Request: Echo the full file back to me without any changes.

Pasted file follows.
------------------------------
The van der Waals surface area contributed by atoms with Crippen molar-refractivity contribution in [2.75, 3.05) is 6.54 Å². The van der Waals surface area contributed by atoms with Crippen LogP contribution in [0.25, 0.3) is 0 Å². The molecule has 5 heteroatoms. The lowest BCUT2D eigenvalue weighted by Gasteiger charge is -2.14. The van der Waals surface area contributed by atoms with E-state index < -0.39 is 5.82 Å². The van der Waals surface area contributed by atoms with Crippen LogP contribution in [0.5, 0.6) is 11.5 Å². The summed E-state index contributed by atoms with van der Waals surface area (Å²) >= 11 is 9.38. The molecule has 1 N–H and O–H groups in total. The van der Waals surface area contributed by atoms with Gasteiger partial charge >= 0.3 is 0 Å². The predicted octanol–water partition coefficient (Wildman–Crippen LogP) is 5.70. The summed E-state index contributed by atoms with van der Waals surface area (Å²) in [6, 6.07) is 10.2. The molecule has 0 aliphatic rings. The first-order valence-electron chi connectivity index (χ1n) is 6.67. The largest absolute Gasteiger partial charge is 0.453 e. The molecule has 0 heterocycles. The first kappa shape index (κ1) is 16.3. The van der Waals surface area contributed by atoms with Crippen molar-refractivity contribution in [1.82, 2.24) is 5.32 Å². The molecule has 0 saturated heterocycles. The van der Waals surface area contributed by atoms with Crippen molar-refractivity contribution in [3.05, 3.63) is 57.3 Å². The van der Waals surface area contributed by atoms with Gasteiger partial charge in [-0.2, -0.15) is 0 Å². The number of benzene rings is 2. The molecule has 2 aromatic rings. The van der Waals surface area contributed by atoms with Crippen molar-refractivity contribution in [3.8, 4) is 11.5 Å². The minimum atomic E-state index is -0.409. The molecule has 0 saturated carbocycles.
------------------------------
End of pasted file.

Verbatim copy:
The van der Waals surface area contributed by atoms with Crippen molar-refractivity contribution in [2.75, 3.05) is 6.54 Å². The van der Waals surface area contributed by atoms with Crippen LogP contribution in [0.25, 0.3) is 0 Å². The molecule has 5 heteroatoms. The lowest BCUT2D eigenvalue weighted by Gasteiger charge is -2.14. The van der Waals surface area contributed by atoms with E-state index < -0.39 is 5.82 Å². The van der Waals surface area contributed by atoms with Crippen LogP contribution in [0.5, 0.6) is 11.5 Å². The summed E-state index contributed by atoms with van der Waals surface area (Å²) >= 11 is 9.38. The molecule has 1 N–H and O–H groups in total. The van der Waals surface area contributed by atoms with Gasteiger partial charge >= 0.3 is 0 Å². The predicted octanol–water partition coefficient (Wildman–Crippen LogP) is 5.70. The summed E-state index contributed by atoms with van der Waals surface area (Å²) in [6, 6.07) is 10.2. The molecule has 0 aliphatic rings. The first-order valence-electron chi connectivity index (χ1n) is 6.67. The largest absolute Gasteiger partial charge is 0.453 e. The molecule has 0 heterocycles. The first kappa shape index (κ1) is 16.3. The van der Waals surface area contributed by atoms with Crippen molar-refractivity contribution in [1.82, 2.24) is 5.32 Å². The molecule has 0 saturated heterocycles. The van der Waals surface area contributed by atoms with Crippen molar-refractivity contribution in [3.05, 3.63) is 57.3 Å². The van der Waals surface area contributed by atoms with Gasteiger partial charge in [-0.2, -0.15) is 0 Å². The number of benzene rings is 2. The molecule has 2 aromatic rings. The van der Waals surface area contributed by atoms with Crippen molar-refractivity contribution in [3.8, 4) is 11.5 Å². The minimum atomic E-state index is -0.409. The molecule has 0 saturated carbocycles.